Rosaria Esposito, PhD, Hartmut Pohl, PhD
Cancer refers to a complex and heterogeneous group of diseases characterized by the uncontrolled and disorderly proliferation of cells, which often acquire the ability to invade other tissues. Cancer usually originates in somatic cells which, as a consequence of a series of genetic mutations, evade the mechanisms regulating tissue homeostasis, such as cell-to-cell contact inhibition, differentiation signals and cell death induction. The mutations responsible for tumor transformation concern two main group of genes, known as proto-oncogenes (stimulators of the cell cycle) and tumor suppressors (repressors of cell cycle progression). These functional alterations can occur as a consequence of single nucleotide mutations, but they can also be caused by larger modifications in genetic material, such as insertions, deletions, duplications or translocations of a chromosomic fragment. These abnormalities in cancer cells can be used as tumor biomarkers. The quantification of changes in gene copy number or gene re-arrangements is critical to our understanding of tumor biology, hence the importance of genetic tests based on molecular cytogenetics profiling.
FISH-ing Chromosome Aberrations in Cancer
FISH has several advantages over other classical cytogenetic techniques, such as G-banding karyotyping. First, it has a higher resolution (20-150kb vs 5Mb). In addition, FISH can be applied to both metaphase and interphase chromosomes, meaning that cells do not need to be cultured for several days before chromosomes can be prepared for analysis. This also implies that FISH is suitable for the analysis of different kinds of sample types including solid tumors and formalinfixed paraffin-embedded (FFPE) tissues. Furthermore, FISH probes can be labeled with different fluorophores, allowing for the simultaneous monitoring of multiple sites. Thanks to its versatility, FISH can be used for the cytogenetic analysis of both solid tumors (e.g. breast cancer, non-small cell lung cancer, colorectal cancer) and hematological or cancer of the blood (e.g. leukemia, lymphomas, multiple myeloma). The detection of genetic abnormalities is useful not only for cancer, but also as a tool to analyze genetic predisposition and disease-specific information, and to predict a chemotherapeutic outcome.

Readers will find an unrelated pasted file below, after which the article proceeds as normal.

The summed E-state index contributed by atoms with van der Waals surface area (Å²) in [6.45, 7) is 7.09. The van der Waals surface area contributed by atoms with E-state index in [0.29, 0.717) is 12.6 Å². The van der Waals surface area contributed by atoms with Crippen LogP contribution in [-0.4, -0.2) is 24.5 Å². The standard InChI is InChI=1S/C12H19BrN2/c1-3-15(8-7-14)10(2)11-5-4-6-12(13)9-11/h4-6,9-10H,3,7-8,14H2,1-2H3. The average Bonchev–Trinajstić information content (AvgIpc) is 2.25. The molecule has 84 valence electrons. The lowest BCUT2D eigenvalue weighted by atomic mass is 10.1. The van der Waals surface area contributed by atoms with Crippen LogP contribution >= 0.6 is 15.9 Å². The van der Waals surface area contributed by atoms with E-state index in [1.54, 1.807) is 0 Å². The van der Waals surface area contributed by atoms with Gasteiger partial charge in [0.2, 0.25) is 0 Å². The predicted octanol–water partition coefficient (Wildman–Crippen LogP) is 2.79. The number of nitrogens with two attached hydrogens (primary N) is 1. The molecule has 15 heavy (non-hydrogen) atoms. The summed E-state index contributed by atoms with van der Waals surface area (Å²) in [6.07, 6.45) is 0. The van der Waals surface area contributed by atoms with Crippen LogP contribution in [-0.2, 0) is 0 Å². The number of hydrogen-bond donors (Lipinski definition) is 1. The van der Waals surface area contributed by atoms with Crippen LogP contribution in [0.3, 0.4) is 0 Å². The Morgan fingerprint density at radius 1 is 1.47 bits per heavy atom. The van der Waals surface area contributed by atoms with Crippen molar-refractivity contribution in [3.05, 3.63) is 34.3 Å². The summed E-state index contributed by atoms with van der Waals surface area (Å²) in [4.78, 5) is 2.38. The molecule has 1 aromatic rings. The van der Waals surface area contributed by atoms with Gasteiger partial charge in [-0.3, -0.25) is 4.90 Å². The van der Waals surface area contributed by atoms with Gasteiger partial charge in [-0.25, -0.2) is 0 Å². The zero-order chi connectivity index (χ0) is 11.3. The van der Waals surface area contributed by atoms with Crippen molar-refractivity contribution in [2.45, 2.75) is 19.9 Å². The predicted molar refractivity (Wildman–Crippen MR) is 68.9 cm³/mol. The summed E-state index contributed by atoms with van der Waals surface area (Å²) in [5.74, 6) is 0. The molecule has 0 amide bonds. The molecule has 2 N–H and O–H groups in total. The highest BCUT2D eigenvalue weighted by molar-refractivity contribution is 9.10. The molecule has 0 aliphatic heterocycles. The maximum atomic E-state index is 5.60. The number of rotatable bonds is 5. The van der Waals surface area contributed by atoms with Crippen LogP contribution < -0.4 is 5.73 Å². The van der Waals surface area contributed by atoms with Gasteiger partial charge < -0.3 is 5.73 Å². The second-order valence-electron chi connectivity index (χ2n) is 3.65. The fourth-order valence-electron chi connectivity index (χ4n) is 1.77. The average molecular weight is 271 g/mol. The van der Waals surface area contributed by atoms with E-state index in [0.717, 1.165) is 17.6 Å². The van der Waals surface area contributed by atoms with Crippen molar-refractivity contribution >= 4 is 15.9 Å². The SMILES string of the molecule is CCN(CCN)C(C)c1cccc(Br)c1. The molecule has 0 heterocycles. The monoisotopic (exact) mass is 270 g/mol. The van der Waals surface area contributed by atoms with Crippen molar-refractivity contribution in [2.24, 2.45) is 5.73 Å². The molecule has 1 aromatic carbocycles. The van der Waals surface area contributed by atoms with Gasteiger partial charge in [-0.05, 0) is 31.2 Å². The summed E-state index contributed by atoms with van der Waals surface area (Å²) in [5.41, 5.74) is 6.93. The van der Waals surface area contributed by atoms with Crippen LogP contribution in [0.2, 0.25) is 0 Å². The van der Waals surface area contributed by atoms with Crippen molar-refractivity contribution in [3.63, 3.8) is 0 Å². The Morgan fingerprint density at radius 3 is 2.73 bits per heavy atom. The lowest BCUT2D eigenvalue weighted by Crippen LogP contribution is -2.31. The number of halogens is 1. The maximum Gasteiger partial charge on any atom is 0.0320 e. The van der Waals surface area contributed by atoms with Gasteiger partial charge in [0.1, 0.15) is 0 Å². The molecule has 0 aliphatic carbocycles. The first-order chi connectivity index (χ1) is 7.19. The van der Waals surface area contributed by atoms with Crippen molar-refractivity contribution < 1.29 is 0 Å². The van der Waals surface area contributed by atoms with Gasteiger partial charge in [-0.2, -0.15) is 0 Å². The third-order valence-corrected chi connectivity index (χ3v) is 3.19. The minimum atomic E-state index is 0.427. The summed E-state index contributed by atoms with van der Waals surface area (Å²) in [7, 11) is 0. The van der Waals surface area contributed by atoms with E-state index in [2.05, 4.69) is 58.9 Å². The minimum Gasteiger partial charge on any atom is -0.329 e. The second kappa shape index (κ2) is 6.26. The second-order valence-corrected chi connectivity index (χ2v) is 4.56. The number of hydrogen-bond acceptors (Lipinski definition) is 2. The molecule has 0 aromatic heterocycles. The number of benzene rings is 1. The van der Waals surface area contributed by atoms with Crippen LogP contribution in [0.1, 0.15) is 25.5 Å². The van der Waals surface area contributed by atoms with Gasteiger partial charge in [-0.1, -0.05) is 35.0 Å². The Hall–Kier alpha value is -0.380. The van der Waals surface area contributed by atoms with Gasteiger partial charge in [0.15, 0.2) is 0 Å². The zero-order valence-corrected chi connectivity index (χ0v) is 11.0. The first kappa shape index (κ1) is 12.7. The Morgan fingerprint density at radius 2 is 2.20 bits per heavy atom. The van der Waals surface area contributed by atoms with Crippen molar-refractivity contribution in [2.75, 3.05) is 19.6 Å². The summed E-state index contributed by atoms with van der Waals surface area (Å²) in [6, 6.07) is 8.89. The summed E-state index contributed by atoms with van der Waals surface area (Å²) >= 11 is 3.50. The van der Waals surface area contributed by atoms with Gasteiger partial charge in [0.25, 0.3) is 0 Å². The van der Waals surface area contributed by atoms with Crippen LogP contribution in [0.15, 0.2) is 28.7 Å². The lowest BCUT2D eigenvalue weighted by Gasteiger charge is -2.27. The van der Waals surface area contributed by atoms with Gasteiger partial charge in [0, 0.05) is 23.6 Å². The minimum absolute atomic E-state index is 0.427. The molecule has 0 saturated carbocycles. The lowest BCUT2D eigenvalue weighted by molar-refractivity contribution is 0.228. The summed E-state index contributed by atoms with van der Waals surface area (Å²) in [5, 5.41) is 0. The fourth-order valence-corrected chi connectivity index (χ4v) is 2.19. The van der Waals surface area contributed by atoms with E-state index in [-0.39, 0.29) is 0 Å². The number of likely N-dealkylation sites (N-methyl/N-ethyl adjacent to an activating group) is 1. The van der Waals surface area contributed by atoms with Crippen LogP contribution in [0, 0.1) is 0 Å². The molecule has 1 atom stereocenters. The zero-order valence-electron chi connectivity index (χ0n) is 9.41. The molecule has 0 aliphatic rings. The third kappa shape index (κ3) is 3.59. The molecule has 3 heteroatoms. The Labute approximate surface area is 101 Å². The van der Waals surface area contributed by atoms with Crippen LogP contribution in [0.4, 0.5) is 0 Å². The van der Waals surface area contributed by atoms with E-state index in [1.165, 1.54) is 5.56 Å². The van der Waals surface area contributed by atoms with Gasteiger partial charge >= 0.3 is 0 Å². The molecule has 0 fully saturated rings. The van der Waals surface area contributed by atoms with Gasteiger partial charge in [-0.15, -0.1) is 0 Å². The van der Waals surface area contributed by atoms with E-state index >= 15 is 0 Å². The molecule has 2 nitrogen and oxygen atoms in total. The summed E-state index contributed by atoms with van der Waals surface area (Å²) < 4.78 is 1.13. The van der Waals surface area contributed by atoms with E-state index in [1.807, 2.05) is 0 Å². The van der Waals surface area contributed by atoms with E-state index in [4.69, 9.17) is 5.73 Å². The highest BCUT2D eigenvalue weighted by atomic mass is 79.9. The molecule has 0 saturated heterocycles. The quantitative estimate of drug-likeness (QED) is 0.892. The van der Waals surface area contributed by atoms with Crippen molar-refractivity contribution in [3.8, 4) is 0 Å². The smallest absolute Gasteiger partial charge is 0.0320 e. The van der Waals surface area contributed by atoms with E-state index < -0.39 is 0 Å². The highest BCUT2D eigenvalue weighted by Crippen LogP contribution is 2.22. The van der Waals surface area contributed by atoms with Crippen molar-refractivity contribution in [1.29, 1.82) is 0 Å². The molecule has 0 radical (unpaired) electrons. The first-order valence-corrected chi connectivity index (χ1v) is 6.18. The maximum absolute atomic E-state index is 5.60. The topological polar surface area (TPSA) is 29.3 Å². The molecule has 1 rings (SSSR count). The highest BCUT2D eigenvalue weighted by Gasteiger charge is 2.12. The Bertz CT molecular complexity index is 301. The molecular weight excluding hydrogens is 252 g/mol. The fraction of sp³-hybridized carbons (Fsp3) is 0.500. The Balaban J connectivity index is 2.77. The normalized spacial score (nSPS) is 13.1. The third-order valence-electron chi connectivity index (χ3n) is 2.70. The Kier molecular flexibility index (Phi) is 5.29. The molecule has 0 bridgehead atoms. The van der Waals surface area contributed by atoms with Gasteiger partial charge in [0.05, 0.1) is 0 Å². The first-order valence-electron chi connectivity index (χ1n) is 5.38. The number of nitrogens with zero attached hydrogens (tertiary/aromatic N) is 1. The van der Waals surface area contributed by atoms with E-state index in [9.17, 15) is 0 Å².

FISH for Lung Cancer
Lung cancer is the most commonly diagnosed cancer and the leading cause of cancer-related deaths. In particular, the non-small cell lung cancer (NSCLC) accounts for ~80-85% of all lung cancers. Somatic mutations on EGFR and ALK genes are often associated to NSCLC. EGFR (Epidermal Growth Factor Receptor) is a class of tyrosine kinase receptors whose activity is deregulated in different types of epithelial malignancies (including lung cancer), as they play an important role in cancer cell proliferation, angiogenesis and metastasis. For this reason, different strategies to interfere with EGFR function are commonly exploited for patients’ therapy. Inhibitors of the tyrosine kinase activity of these receptors (e.g. erlotinib, gefitinib) are widely used in clinical NSCLC treatments. Unfortunately, because of the variety of genetic mutations underlying the EGFR dysfunction, some patients are resistant to this type of treatment. Different groups of patients can indeed be distinguished based on the type of alteration carried by EGFR, such as gene amplification, deletion or single nucleotide substitutions, which can alter its activity in different ways (i.e. not via the tyrosine kinase domain). As a result, the EGFR copy number determined by FISH is one of the biomarkers used to select the correct therapy.
FISH is commonly used to detect inversions or translocations in the ALK gene. The ALK gene is located on the short arm of chromosome 2 (2p23) and encodes for the transmembrane tyrosine kinase receptor. ALK should not be expressed in the adult lung. However, under pathological conditions, the ALK gene breaks and fuses its 3′ (containing the tyrosine kinase domain) with the 5′ of other genes. This event can lead to the uncontrolled activation of ALK downstream signaling pathways. The most common fusion occurs with EML4, because of an inversion on the short arm of chromosome 2.
FISH for Breast Cancer
This is the most common malignancy in women and the second leading cause of cancer-related death worldwide. Breast cancer is often characterized by abnormalities in receptor status, leading to an upregulation of cellular transduction pathways responsible for cell proliferation and survival. In particular, approximately 20-30% of breast cancer tumors are known to overexpress HER2/Neu, a member of the EGFR family. A common treatment in these cases is Trastuzumab, a humanized monoclonal antibody approved by the FDA in 1998 for the treatment of breast cancer. Its exact molecular mechanism remains to be elucidated, but this antibody likely prevents HER2 activation by binding to its extracellular domain. In addition, it seems to induce tumor cell lysis stimulating the antibody-dependent cellular cytotoxicity (ADCC). FISH, using an appropriate probe against HER2, can be used to identify extra copies of the gene, a sign that it is more likely respond to Trastuzumab treatment.